We then found out that the book was actually optioned for a film 10 years ago in 2003 and the first version of a screenplay was written. The first Director was someone called Thomas Vinterburg (think that is how you spell it) and they originally looked at casting 'Kristen Stewart' as Daisy. Back then she was basically an unknown actress with potential. But Thomas dropped out, the film got pushed back and then Kristen became Bella in Twilight. After that she didn't seem right for the part anymore.
Now it has been directed by Kevin McDonald and Daisy is being played by the fabulous 'Saoirse Ronan' whom you may know from 'Lovely Bones', she is a fabulous actress and I look forward to seeing how she plays the part.
She is staring opposite George MacKay who plays Edmond, turns out they are dating in real life and Saoirse actually asked for him to be her co-star in the film.
Meg says the only thing she misses is an aspect of 'tenderness' from the film that you get from Daisy's thoughts in the book.

They then got asked questions as a panel.

1) Which are braver, books or films?
-Lucy - you can do more with books, be riskier. It's a way to get right inside a characters/persons mind.
- Anthony - do you mean pushing boundaries? because there are boundaries in everything you do, but books do tend to push against them more.
- Meg - books!

2) Which YA book to film do you rate?
- Anthony - Kestrel for a Knave
- Lucy - Hunger Games. Was worried about it because she loved the book so much and Jennifer Lawrence wasn't how she pictured Katniss, but 5 minutes into the film she was captivated. :D
- Meg - didn't like the HG film, but did like Harry Potter - although only seen the first one. But said they haves ome of the best actors in England in those amazing roles! -too right. :D

3) Should books have ratings/age certificates like films?
- All - NO!
-read what you want, you will find what you love in the end.
-Age ratings may help parents/grandparents etc when buying books for kids, but ultimately they should be able to decide for themselves what they want to read, most will have had parents guiding them anyway and an idea of what is suitable.

4) What were your favourite books to read as a Teen and what are they now?
- Meg - A Wrinkle In Time by Madeleine L'Engle as a Teen and now - whatever she read last that she didn't hate!
- Lucy -Tomorrow, When the War Began by John Marsden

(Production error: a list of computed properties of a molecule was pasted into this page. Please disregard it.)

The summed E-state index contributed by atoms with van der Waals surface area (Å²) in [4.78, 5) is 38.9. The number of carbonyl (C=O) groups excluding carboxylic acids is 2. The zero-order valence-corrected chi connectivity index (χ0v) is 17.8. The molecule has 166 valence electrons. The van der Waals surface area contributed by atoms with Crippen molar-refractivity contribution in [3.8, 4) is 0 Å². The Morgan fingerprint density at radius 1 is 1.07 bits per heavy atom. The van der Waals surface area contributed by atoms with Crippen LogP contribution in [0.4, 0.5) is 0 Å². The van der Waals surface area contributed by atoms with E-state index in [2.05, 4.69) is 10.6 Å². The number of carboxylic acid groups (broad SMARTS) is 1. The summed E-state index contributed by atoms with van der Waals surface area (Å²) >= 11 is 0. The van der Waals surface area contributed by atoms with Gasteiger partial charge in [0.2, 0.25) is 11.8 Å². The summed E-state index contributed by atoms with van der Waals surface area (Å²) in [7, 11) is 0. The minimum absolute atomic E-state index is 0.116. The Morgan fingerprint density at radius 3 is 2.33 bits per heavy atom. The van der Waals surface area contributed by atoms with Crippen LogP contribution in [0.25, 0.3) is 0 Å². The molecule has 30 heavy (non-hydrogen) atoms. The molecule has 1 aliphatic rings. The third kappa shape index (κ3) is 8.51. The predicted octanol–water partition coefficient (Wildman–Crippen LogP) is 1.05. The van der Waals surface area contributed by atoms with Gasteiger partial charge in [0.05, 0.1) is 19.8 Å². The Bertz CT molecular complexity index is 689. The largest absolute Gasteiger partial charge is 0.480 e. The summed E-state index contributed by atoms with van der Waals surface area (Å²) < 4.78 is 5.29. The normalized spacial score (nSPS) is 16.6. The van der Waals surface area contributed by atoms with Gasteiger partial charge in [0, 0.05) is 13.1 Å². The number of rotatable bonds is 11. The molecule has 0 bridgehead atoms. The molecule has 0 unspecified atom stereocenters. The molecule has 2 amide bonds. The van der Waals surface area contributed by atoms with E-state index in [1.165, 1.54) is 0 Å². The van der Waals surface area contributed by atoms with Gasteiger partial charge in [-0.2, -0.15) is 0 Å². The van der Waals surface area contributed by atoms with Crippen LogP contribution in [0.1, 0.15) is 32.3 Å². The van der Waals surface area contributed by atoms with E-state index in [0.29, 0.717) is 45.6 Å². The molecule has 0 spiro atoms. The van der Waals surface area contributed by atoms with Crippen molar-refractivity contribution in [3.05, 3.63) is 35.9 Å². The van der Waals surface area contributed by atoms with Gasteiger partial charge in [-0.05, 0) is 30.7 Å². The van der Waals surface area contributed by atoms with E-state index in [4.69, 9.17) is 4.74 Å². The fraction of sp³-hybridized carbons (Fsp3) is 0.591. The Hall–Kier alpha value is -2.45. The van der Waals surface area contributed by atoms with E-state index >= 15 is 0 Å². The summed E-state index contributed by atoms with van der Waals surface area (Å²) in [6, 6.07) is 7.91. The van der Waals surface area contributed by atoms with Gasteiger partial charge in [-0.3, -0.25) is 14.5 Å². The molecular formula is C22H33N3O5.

- Anthony - Catch 22 by Jospeh Heller
-Malorie - Rebecca by Daphne DuMaurier as a Teen and like Meg, she tends to swap favourites depending on what she recently read and loved.

That was the end of the panel, after applause we left the talk area and I sped round to the signing desks to meet them. I queued up first for Malorie Blackman and ended up about 3rd in the line. 
I was so psyched to meet her, she has been in my list of all time favourite authors for a long time and I have followed her online for ages and have seen all the good things she has worked for, she inspires me and I couldn't wait to meet her. I wasn't disappointed she was welcoming, friendly, funny and seemed really interested. We had a quick talk and I of course got a bit flustered, but she was awesome and signed my book for me. We got a photo together:

 I look a bit shell shocked! And I thanked her for her work supporting libraries (as a library assistant, I know how many closures and cuts are threatened and she is working hard to stop it).
Best moment ever!!!

I then moved over to Meg Rosoff, after hearing her talk on the panel I was more excited to meet her, she seemed funny and witty and very nice, and that is exactly what she was when I met her. We had a quick talk, she tried to guess my age and came out with 18. I am 25 but nearly everyone I meet thinks I'm around 18, so I wasn't offended and told her she was bang on guess with everyone else. It's Ok to look young. :D She then signed my book and I got a photo with her as well.

I didn't get a chance to talk to the other 2 authors, but I met Lucy Christopher at a library event a couple of years ago and she was lovely and I'm sure Anthony was too. :D

All we had to do then was get home. It was just gone 4, we had been there for 7 hours and our feet were killing us! Was definitely worth it though. We had a super day and it was altogether very interesting. One I will always remember.

Sorry that was so long, but I hope you found it interesting too. I definitely want to go and see 'How I Live Now' at the cinema, and I am curious to see how 'Stolen' turns out when it is made.
Thanks to the awesome authors for giving their time to be there.

Look out for July next year, where Malorie is planning to host the UK's biggest YA Book convention as part of LFCC Summer. You can read more about it here
I can't wait!!!